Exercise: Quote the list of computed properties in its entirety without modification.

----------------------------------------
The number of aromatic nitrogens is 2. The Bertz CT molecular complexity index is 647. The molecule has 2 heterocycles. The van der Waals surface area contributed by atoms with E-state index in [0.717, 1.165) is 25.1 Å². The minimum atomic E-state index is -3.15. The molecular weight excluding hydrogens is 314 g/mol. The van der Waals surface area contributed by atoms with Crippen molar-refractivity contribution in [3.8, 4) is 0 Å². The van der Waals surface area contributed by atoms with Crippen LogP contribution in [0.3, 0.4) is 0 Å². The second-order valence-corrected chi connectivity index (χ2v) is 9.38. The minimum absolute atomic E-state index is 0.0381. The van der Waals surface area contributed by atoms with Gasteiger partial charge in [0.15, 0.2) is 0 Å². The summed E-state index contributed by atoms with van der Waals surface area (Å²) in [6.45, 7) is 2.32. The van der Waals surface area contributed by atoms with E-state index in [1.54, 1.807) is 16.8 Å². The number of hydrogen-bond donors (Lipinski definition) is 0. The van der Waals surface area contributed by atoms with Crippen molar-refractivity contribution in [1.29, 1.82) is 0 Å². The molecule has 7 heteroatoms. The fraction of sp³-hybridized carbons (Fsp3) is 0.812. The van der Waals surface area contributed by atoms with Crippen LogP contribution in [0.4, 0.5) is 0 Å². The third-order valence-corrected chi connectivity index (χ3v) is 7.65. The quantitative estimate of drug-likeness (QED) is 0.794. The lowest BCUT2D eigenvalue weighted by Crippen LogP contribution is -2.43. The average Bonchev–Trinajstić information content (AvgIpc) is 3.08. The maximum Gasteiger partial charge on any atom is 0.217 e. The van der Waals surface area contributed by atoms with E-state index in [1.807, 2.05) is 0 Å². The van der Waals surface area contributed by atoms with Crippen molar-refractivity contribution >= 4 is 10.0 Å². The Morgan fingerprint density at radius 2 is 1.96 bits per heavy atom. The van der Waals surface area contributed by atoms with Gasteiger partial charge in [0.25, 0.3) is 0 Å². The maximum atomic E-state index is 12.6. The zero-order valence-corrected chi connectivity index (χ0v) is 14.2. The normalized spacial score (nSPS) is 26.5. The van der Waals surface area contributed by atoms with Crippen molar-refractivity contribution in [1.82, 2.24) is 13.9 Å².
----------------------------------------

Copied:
The number of aromatic nitrogens is 2. The Bertz CT molecular complexity index is 647. The molecule has 2 heterocycles. The van der Waals surface area contributed by atoms with E-state index in [0.717, 1.165) is 25.1 Å². The minimum atomic E-state index is -3.15. The molecular weight excluding hydrogens is 314 g/mol. The van der Waals surface area contributed by atoms with Crippen molar-refractivity contribution in [3.8, 4) is 0 Å². The van der Waals surface area contributed by atoms with Crippen LogP contribution in [0.3, 0.4) is 0 Å². The second-order valence-corrected chi connectivity index (χ2v) is 9.38. The minimum absolute atomic E-state index is 0.0381. The van der Waals surface area contributed by atoms with Gasteiger partial charge in [0.15, 0.2) is 0 Å². The summed E-state index contributed by atoms with van der Waals surface area (Å²) in [6.45, 7) is 2.32. The van der Waals surface area contributed by atoms with E-state index in [1.54, 1.807) is 16.8 Å². The number of hydrogen-bond donors (Lipinski definition) is 0. The van der Waals surface area contributed by atoms with Crippen molar-refractivity contribution in [1.29, 1.82) is 0 Å². The molecule has 7 heteroatoms. The fraction of sp³-hybridized carbons (Fsp3) is 0.812. The van der Waals surface area contributed by atoms with Crippen LogP contribution in [0.4, 0.5) is 0 Å². The third-order valence-corrected chi connectivity index (χ3v) is 7.65. The quantitative estimate of drug-likeness (QED) is 0.794. The lowest BCUT2D eigenvalue weighted by Crippen LogP contribution is -2.43. The average Bonchev–Trinajstić information content (AvgIpc) is 3.08. The maximum Gasteiger partial charge on any atom is 0.217 e. The van der Waals surface area contributed by atoms with E-state index in [1.807, 2.05) is 0 Å². The van der Waals surface area contributed by atoms with Crippen molar-refractivity contribution >= 4 is 10.0 Å². The Morgan fingerprint density at radius 2 is 1.96 bits per heavy atom. The van der Waals surface area contributed by atoms with Gasteiger partial charge in [0.25, 0.3) is 0 Å². The maximum atomic E-state index is 12.6. The zero-order valence-corrected chi connectivity index (χ0v) is 14.2. The normalized spacial score (nSPS) is 26.5. The van der Waals surface area contributed by atoms with Crippen molar-refractivity contribution in [1.82, 2.24) is 13.9 Å².